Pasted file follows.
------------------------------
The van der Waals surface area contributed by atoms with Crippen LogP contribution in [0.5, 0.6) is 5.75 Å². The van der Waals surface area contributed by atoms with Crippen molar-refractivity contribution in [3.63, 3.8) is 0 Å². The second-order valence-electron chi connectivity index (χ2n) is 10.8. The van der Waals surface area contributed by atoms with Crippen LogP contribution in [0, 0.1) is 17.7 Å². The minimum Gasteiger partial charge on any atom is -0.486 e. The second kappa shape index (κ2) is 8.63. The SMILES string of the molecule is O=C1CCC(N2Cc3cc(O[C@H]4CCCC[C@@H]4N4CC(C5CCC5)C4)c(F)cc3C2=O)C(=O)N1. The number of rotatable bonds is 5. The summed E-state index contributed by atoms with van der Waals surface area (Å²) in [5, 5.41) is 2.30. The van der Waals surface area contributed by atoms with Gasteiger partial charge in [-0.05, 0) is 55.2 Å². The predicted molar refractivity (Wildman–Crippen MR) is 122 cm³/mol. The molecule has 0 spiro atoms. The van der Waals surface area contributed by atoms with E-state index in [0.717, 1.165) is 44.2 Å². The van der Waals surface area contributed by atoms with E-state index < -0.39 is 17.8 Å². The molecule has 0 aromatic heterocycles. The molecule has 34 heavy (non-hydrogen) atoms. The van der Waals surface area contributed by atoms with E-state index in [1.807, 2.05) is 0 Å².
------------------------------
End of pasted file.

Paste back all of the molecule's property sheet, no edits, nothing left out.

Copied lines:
The van der Waals surface area contributed by atoms with Crippen LogP contribution in [0.5, 0.6) is 5.75 Å². The van der Waals surface area contributed by atoms with Crippen molar-refractivity contribution in [3.63, 3.8) is 0 Å². The second-order valence-electron chi connectivity index (χ2n) is 10.8. The van der Waals surface area contributed by atoms with Crippen LogP contribution in [0, 0.1) is 17.7 Å². The minimum Gasteiger partial charge on any atom is -0.486 e. The second kappa shape index (κ2) is 8.63. The SMILES string of the molecule is O=C1CCC(N2Cc3cc(O[C@H]4CCCC[C@@H]4N4CC(C5CCC5)C4)c(F)cc3C2=O)C(=O)N1. The number of rotatable bonds is 5. The summed E-state index contributed by atoms with van der Waals surface area (Å²) in [5, 5.41) is 2.30. The van der Waals surface area contributed by atoms with Gasteiger partial charge in [-0.05, 0) is 55.2 Å². The predicted molar refractivity (Wildman–Crippen MR) is 122 cm³/mol. The molecule has 0 spiro atoms. The van der Waals surface area contributed by atoms with E-state index in [0.717, 1.165) is 44.2 Å². The van der Waals surface area contributed by atoms with E-state index < -0.39 is 17.8 Å². The molecule has 0 aromatic heterocycles. The molecule has 34 heavy (non-hydrogen) atoms. The van der Waals surface area contributed by atoms with E-state index in [1.807, 2.05) is 0 Å².